450.The following are examples of how the power may be used:
to ensure that the Chapter I prohibition does not apply to an agreement that satisfies the conditions in section 9 CA 1998 (the criteria for individual and block exemptions), without any need for a decision by the OFT to that effect;
to remove the process whereby parties to an agreement, or authors of conduct, may notify the agreement or conduct to the OFT for guidance or a decision as to whether it is caught by the relevant prohibition;
to specify the decisions that the OFT may take following an investigation. At present the powers to take decisions in relation, in particular, to the inapplicability of the Chapter I or Chapter II prohibitions are set out in detail in provisions that relate to applications under the notification system; it may therefore be necessary to set them out in similar detail, but in the context of the new system.
451.Subsection (1) sets out the basic power to modify CA 1998. The modifications that can be made are those considered appropriate in order to eliminate or reduce such differences between UK competition law (as contained in CA 1998) and EC competition law as may result from the making of a relevant Community instrument. The power may also be used to avert the creation of such differences, by ensuring that the appropriate changes to UK competition law move in synchrony with the changes to the EC system.
452.Subsection (2) defines expressions used in subsection (1), in particular those which provide the basis of the comparison that must be made in exercising the power under that subsection. Thus the differences that may be dealt with under subsection (1) are those between the ‘domestic provisions’ of the CA 1998, on the one hand, and EC competition law, on the other. For those purposes, EC competition law will include not only, for example, the directly applicable provisions of a Council regulation, but also any provisions of UK law that implement or give effect to the EC competition rules. Conversely, ‘domestic provisions’ of the CA 1998 will exclude any measures implementing or giving effect to the EC rules. When an instrument is made under Article 83 of the Treaty and implemented in UK law (for instance using the powers given by section 2(2) of the European Communities Act 1972), it is clear that a difference may then arise, in particular, between domestic provisions of the CA 1998 previously modelled on the EC competition rules, and those rules as amended in consequence of the new Community instrument. In those circumstances, the power in subsection (1) may be used in order to reduce or eliminate such differences.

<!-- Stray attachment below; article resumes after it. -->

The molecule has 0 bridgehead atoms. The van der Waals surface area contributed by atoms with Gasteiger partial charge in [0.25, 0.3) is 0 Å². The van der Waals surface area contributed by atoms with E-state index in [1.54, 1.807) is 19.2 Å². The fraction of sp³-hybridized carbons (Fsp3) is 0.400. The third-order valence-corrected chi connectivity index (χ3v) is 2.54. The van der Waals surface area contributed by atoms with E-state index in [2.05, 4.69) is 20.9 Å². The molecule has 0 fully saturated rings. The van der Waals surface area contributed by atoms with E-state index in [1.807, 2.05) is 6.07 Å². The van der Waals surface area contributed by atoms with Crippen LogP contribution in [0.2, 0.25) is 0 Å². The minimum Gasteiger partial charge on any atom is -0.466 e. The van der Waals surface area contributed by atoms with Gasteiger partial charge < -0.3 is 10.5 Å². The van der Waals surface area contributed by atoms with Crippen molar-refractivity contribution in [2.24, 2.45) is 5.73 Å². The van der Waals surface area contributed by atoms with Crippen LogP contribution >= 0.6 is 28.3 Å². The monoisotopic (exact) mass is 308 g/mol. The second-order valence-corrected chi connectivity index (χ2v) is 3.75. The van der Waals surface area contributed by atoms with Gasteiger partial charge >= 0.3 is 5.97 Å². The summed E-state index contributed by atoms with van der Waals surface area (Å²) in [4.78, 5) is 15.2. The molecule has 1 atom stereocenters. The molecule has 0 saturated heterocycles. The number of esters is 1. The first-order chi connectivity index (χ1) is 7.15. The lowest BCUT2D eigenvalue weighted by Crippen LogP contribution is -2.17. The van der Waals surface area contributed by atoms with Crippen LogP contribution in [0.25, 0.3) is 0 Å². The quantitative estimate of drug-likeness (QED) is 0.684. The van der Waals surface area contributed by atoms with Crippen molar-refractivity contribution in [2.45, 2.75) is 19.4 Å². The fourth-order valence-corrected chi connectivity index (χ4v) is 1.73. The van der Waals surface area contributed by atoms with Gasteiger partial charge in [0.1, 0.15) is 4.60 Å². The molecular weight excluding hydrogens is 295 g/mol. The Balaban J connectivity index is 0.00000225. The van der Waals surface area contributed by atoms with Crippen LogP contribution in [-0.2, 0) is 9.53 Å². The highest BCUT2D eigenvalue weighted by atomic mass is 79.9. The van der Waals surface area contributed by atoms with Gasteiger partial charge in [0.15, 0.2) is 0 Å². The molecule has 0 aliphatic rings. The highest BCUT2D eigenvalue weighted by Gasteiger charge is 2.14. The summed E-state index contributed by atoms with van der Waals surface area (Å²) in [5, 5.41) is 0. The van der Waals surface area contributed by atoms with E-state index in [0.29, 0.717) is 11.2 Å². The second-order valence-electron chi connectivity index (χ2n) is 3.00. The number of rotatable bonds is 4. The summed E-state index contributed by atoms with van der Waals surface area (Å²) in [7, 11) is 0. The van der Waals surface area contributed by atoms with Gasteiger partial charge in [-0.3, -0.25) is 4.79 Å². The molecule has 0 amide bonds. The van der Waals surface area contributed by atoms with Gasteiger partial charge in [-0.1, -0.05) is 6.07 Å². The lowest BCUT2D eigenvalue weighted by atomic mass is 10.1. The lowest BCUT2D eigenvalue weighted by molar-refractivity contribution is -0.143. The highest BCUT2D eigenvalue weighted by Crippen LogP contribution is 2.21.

453.Subsection (3) provides a separate power to repeal or modify any provision of an Act (other than the 1998 Act) which excludes any matter from the prohibitions in the 1998 Act. Examples of such statutes are paragraph 9 of Schedule 14 to the Companies Act 1989 (agreements relating to bodies which are recognised regulatory or supervisory bodies under that Act) and sections 164, 311 and 312 of the Financial Services and Markets Act 2000 (various agreements and conduct within the scope of that Act).
454.Subsections (4) to (8) make further provision as to the relevant powers, including provision permitting the powers to be used to sub-delegate the power to make subordinate legislation and provision removing the restriction in the European Communities Act 1972 in relation to regulations implementing a Community instrument to which this section applies. The affirmative resolution procedure applies to any use of the powers given by this section.
Part 8: Enforcement of Certain Consumer Legislation
455.This Part of the Act is intended to strengthen consumer protection by giving enforcement bodies wider powers to obtain court orders (similar to injunctions) against businesses which do not comply with their legal obligations to consumers. It will replace Part III of FTA 1973 and the Stop Now Orders (EC Directive) Regulations 2001 ('the SNORs').
456.Part III of FTA 1973 was intended to provide a means of dealing with traders who, ignoring the constraints imposed by civil or criminal law, operate their business in a way that is detrimental to the interests of consumers. Under FTA 1973 the DGFT can apply for an order that the trader refrain from continuing a course of conduct that is unlawful and detrimental to consumers.
457.Three principal defects have been identified with the Part III enforcement regime.